Dennis M. Smith v. Commissioner., United States Tax Court - Memorandum Decision, T.C. Memo. 1993-548, Docket No. 5364-91., Filed November 22, 1993
Dennis M. Smith v. Commissioner.
United States Tax Court - Memorandum Decision
T.C. Memo. 1993-548
Docket No. 5364-91.
Filed November 22, 1993.
Jeffrey A. Catanzarite, 2841 Riviera Rd., Akron, Ohio, for the petitioner. Katherine Lee Wambsgans, for the respondent.
Memorandum Findings of Fact and Opinion
PARKER, Judge: Respondent determined deficiencies in petitioner's Federal income tax and additions to tax as follows:
1 50 percent of interest due on $19,705.52, computed from April 15, 1987, to the earlier of the date of assessment or the date of payment.
2 50 percent of interest due on $15,240.24, computed from April 15, 1988, to the earlier of the date of assessment or the date of payment.
Unless otherwise indicated, all section references are to the Internal Revenue Code in effect for the years before the Court, and all Rule references are to the Tax Court Rules of Practice and Procedure.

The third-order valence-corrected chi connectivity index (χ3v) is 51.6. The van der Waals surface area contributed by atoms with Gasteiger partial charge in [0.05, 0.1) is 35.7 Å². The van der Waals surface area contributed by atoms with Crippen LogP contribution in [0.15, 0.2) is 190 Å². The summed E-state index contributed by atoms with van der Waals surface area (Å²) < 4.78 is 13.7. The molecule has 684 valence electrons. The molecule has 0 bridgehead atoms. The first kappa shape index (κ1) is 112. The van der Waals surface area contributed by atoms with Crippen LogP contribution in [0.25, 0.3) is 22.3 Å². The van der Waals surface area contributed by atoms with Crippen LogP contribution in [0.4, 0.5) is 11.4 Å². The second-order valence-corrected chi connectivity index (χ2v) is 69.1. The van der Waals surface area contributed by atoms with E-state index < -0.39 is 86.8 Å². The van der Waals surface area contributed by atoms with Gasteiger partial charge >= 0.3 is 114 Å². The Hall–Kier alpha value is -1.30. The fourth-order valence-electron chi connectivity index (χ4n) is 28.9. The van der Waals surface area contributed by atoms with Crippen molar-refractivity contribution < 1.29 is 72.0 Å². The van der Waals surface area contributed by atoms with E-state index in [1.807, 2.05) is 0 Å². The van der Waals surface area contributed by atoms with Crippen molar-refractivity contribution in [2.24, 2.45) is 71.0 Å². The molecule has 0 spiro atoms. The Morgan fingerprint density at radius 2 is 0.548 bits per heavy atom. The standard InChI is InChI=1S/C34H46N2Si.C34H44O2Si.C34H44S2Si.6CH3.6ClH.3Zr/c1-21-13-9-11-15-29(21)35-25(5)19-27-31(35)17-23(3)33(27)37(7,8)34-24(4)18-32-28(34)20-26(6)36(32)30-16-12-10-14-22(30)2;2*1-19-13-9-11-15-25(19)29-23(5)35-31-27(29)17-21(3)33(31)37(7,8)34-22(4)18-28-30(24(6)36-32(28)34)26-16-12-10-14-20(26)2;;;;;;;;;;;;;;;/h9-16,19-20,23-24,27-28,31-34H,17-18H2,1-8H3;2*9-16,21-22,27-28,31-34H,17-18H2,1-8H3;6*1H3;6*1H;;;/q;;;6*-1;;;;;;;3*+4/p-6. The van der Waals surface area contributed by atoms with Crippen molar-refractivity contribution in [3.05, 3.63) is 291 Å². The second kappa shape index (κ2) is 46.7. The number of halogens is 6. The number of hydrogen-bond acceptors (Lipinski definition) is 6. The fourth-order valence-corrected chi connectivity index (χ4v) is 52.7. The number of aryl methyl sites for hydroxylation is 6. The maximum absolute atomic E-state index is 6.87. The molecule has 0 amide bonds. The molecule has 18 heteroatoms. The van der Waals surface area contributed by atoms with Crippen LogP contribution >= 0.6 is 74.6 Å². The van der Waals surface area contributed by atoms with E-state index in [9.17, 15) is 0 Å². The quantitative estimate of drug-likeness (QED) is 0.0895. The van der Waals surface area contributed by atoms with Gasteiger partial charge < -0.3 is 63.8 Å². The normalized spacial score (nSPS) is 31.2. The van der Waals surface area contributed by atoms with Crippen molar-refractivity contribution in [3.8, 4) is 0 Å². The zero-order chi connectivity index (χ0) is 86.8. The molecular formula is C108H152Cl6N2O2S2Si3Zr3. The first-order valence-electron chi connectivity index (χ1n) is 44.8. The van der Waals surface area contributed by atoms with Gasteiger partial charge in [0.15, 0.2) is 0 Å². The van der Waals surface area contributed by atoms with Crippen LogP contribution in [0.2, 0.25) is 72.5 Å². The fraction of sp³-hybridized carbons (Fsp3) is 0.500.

After concessions by the parties, the issues to be decided are:
(1) The amount of taxable income petitioner received from his jewelry sales activities for the taxable years 1986 and 1987;
(2) Whether petitioner is liable for additions to tax under section 6653(b)(1)(A) and (B) for fraud for the taxable years 1986 and 1987; and
(3) Whether petitioner is liable for additions to tax under section 6661(a) for substantial understatements of income tax for the taxable years 1986 and 1987.
Findings of Fact
Some of the facts have been stipulated and are so found. The stipulations of facts and exhibits attached thereto are incorporated herein by this reference.